Fix it, don’t throw it away
Okay, it’s Monday. I had a nap yesterday, then ended up staying up later than I should have, watching television that is NOT improving my life ;)
Oh, well. So it goes. I did actually get some good things done yesterday. I got the biggest things handled that I needed to – and I finished some things that I was putting off, and I was going to put off till next weekend. Some other things I forgot, but that’s okay.
I woke up yesterday feeling really out of it and wasted — almost hungover, except I wasn’t partying the night before. I actually got in bed at a decent hour on Saturday night. But I woke up wiped out with a sick headache. In the morning, I read for a bit and wrote a little bit and I tried to do some studying, but that was a lost cause. So I went for a walk in the woods, and that helped me at least get some exercise and move the “sludge” through my system. I also had a chance to stop and chat with a couple who were hiking into the woods in search of a geocache. I got to tell them a bit about the place and give them better directions than the maps posted at the head of the trail did.
That was one of the high points in my morning, actually. They were an older couple and they looked a bit intimidated by the situation, but I managed to chill them out and get them laughing and looking forward to their hike, instead of being intimidated and confused. Where’s the fun in dreading you hike? You should enjoy it! And I helped them get on their way.
When I got home, I was going to do some errands — run to the hardware store to pick up a new rake, glue to fix my boots, and a bolt for my pole saw, so I can trim my trees. I had a list with me, but some of the items I decided not to get because they’re too expensive, and I forgot to put the rake on the list. The rake was the main reason I was going, because my yard is just too big for the standard-issue width rakes — it takes me forever to gather all the leaves when I rake. I have a leaf blower, which I use sometimes, but a rake is actually quicker for me. And on top of it, I don’t have to deal with the noise, which gets to be way too much for me.
This time of year tends to really push me, anyway, because there’s so much work to do — AND all the leaf blowers are going, which is incredibly hard on my ears and my head. Come to think of it, that might be part of why I have such a headache, these days — all the leaf blowers constantly going. Oh well, so it goes, this time of year. All I can do is make sure I get enough rest so I’m less sensitive, and wear some ear protection when I am working. But geez – the constant whine of them in the background, everywhere I go, is too much. It makes me yearn for a time like on that t.v. show Revolution, when all the electricity goes out all over the planet. Just kidding — almost.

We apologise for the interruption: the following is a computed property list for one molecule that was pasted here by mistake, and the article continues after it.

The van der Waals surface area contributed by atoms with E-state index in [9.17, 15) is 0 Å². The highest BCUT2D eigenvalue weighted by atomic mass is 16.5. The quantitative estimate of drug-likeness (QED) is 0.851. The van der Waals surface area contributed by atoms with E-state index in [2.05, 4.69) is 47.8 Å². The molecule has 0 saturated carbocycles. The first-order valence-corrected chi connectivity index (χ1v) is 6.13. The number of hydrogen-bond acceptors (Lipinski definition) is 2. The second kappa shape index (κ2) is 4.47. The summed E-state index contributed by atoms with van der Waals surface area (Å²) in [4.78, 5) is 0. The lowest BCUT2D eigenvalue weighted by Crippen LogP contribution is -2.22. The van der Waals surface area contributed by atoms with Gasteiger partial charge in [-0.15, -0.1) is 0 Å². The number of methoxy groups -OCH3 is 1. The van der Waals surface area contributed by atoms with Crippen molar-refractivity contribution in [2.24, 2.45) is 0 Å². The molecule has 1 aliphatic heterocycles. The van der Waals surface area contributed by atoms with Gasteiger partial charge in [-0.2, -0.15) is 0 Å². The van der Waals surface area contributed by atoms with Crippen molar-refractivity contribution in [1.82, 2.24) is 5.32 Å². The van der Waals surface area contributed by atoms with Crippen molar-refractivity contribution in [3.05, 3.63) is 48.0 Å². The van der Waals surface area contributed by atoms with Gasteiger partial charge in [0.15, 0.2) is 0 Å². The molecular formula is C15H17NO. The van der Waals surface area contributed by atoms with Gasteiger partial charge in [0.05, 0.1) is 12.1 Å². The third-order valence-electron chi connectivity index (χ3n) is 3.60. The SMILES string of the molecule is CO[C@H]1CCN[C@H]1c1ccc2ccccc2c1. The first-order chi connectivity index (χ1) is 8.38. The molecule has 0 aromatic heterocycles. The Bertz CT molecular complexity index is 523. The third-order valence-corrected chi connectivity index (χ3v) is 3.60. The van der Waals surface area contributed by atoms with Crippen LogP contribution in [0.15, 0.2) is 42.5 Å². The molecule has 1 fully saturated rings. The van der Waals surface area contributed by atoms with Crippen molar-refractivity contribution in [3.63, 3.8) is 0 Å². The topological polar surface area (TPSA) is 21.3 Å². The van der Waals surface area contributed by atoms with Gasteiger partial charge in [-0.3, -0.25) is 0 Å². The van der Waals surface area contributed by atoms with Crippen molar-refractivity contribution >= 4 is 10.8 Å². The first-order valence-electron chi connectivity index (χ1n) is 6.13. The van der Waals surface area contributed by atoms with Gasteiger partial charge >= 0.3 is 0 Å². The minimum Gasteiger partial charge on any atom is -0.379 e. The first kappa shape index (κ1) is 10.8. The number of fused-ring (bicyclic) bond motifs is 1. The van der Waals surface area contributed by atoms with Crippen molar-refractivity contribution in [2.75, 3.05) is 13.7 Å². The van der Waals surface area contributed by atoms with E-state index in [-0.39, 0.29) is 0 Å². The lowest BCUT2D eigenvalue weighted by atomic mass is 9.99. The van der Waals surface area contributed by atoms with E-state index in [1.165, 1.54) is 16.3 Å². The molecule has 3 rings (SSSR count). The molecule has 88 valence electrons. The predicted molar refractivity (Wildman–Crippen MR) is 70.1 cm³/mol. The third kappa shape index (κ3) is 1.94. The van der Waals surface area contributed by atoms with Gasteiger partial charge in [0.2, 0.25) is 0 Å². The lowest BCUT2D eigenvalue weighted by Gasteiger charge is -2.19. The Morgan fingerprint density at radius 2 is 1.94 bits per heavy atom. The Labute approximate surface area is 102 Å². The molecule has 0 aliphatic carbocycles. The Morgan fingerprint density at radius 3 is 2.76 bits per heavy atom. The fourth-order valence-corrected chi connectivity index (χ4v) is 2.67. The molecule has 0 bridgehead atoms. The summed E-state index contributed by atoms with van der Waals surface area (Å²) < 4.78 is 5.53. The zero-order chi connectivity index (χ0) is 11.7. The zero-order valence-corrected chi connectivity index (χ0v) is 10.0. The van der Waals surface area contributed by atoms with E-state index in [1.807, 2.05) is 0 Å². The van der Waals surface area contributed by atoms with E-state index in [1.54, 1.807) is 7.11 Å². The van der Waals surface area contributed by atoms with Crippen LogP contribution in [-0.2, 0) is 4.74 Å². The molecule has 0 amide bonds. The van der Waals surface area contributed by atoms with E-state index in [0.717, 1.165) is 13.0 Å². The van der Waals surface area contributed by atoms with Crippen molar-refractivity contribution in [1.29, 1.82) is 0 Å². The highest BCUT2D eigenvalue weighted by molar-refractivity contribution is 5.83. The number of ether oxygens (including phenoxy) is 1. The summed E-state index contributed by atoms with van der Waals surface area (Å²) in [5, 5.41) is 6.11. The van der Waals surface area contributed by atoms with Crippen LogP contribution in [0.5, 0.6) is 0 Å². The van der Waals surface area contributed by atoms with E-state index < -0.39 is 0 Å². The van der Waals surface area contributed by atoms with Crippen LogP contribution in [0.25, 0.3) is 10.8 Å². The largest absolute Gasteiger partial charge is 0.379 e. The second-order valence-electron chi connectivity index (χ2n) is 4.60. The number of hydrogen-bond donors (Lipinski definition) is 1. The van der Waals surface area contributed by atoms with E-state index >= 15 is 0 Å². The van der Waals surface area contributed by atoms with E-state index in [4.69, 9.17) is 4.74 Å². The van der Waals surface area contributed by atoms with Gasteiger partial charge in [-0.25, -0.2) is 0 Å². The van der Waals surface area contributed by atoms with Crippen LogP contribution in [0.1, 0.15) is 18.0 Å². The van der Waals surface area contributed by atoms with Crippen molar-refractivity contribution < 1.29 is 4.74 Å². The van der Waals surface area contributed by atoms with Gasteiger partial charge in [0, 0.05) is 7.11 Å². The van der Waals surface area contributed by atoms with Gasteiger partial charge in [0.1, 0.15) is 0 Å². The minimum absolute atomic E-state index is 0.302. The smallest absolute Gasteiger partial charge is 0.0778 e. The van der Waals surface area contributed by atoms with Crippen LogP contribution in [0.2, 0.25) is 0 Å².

Anyway, I got to the hardware store — and I remembered to take the bottles and cans I’ve been meaning to return. I also managed to take the bag of canned goods that I’ve been meaning to donate to the food pantry. There’s a collection bin in the store where I return my bottles and cans. So, I had three things I needed to do:
- Get a rake and a bolt and some glue at the hardware store
- Return bottles and cans
- Drop off the food for the collection
And I managed to do them all, even running late and being just under the wire with when the hardware store closed. I was pretty smart about the hardware store (my shopping list inconsistencies aside) – I actually took the pole saw with me, because I had no idea the exact size of the bolt I needed, and I couldn’t afford to make trips back and forth. It worked out, too — between me and the fellow who was stationed in the hardware section, we found the right size, and I picked up five bolts and five washers. Then I got my glue and took off for the grocery store across the way with my bag of bottles to return and a sack of canned goods to donate.
The bottle return was busy and loud, and people were impatient and pushy. I was already foggy, and it kind of threw me into a tailspin – between the noise of the plastic being crushed and this one individual standing right behind me, rushing me to get done with what I was doing. I was just trying to get the bottles in the machine, which is harder to do than you’d think, when you’re struggling with all the noise and being rushed by some a’hole who thinks they’re more important than you. Geez. You know, thinking back, that 5 minutes in the bottle return was one of the hardest episodes of my day. I was getting seriously tweaked by this individual, and if I’d been less focused on what I was doing, I probably would have gone off on them and ended up in a fistfight. I’ve been feeling increasingly combative lately, probably due in part to the sudden jump in the pain I’ve been feeling. But I was so busy just trying to deal with the uncooperative friggin’ recycling machine, I had to stay calm and not get aggressive and confrontational with this individual, that I just put my head down and pushed through it, and got it all done without a fight with this person.
Then, as I was getting into line to cash in my slip for the bottle return, I realized I had forgotten my rake – the whole reason I’d come out in the first place. I was so caught up in the drama about the bolt and the glue at the hardware store, that I completely forgot my rake. Because it wasn’t on my list. I had just expected to remember it. Yeah, right – will I ever learn? And part of me felt like, “Screw it, forget about the rake — that’s embarrassing — the guy asked you five times if there was anything else you needed, and you swore up one side and down that you were all set – and now you have to go back like an idiot to get the #1 thing you went to the store to get in the first place?”